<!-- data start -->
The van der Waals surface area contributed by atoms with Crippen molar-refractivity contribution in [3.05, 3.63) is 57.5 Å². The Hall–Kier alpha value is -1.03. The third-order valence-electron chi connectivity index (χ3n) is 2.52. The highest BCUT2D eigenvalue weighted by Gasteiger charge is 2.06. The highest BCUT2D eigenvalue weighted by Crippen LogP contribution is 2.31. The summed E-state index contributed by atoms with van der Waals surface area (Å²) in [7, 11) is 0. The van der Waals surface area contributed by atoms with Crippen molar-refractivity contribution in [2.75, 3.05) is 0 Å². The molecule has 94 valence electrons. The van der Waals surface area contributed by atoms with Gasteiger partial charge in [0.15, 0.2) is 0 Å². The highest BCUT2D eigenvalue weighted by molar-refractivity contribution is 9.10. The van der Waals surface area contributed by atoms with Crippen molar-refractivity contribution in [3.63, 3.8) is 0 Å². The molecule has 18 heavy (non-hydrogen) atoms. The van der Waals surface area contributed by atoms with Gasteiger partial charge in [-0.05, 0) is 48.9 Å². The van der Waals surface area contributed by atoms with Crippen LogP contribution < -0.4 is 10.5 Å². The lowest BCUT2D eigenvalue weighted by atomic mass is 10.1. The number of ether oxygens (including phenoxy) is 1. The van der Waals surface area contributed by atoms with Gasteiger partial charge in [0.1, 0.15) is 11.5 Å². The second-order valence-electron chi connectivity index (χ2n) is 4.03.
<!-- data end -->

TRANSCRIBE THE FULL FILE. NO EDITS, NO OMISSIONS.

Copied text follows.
The van der Waals surface area contributed by atoms with Crippen molar-refractivity contribution in [3.05, 3.63) is 57.5 Å². The Hall–Kier alpha value is -1.03. The third-order valence-electron chi connectivity index (χ3n) is 2.52. The highest BCUT2D eigenvalue weighted by Gasteiger charge is 2.06. The highest BCUT2D eigenvalue weighted by Crippen LogP contribution is 2.31. The summed E-state index contributed by atoms with van der Waals surface area (Å²) in [7, 11) is 0. The van der Waals surface area contributed by atoms with Crippen molar-refractivity contribution in [2.75, 3.05) is 0 Å². The molecule has 94 valence electrons. The van der Waals surface area contributed by atoms with Gasteiger partial charge in [0.15, 0.2) is 0 Å². The highest BCUT2D eigenvalue weighted by molar-refractivity contribution is 9.10. The van der Waals surface area contributed by atoms with Crippen molar-refractivity contribution in [3.63, 3.8) is 0 Å². The molecule has 18 heavy (non-hydrogen) atoms. The van der Waals surface area contributed by atoms with Gasteiger partial charge in [-0.05, 0) is 48.9 Å². The van der Waals surface area contributed by atoms with Crippen LogP contribution < -0.4 is 10.5 Å². The lowest BCUT2D eigenvalue weighted by atomic mass is 10.1. The number of ether oxygens (including phenoxy) is 1. The van der Waals surface area contributed by atoms with Gasteiger partial charge in [0.1, 0.15) is 11.5 Å². The second-order valence-electron chi connectivity index (χ2n) is 4.03.